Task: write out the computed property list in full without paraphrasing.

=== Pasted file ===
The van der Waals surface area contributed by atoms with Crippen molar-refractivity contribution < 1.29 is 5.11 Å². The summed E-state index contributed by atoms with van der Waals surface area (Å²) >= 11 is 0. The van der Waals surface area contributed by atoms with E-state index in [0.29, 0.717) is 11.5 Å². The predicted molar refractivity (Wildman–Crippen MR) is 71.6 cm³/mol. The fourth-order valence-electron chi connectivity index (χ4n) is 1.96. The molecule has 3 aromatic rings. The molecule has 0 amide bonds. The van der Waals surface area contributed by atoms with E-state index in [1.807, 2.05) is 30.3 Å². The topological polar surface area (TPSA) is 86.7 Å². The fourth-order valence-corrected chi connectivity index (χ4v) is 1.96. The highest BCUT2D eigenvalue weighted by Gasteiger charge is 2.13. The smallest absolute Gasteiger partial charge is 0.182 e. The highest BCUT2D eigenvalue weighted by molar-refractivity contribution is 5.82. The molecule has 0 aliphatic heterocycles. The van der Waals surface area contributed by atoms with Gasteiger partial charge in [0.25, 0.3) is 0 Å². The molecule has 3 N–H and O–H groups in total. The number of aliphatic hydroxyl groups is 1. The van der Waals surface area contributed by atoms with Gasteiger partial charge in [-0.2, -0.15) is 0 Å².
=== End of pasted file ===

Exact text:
The van der Waals surface area contributed by atoms with Crippen molar-refractivity contribution < 1.29 is 5.11 Å². The summed E-state index contributed by atoms with van der Waals surface area (Å²) >= 11 is 0. The van der Waals surface area contributed by atoms with E-state index in [0.29, 0.717) is 11.5 Å². The predicted molar refractivity (Wildman–Crippen MR) is 71.6 cm³/mol. The fourth-order valence-electron chi connectivity index (χ4n) is 1.96. The molecule has 3 aromatic rings. The molecule has 0 amide bonds. The van der Waals surface area contributed by atoms with E-state index in [1.807, 2.05) is 30.3 Å². The topological polar surface area (TPSA) is 86.7 Å². The fourth-order valence-corrected chi connectivity index (χ4v) is 1.96. The highest BCUT2D eigenvalue weighted by Gasteiger charge is 2.13. The smallest absolute Gasteiger partial charge is 0.182 e. The highest BCUT2D eigenvalue weighted by molar-refractivity contribution is 5.82. The molecule has 0 aliphatic heterocycles. The van der Waals surface area contributed by atoms with Gasteiger partial charge in [0.25, 0.3) is 0 Å². The molecule has 3 N–H and O–H groups in total. The number of aliphatic hydroxyl groups is 1. The van der Waals surface area contributed by atoms with Gasteiger partial charge in [-0.2, -0.15) is 0 Å².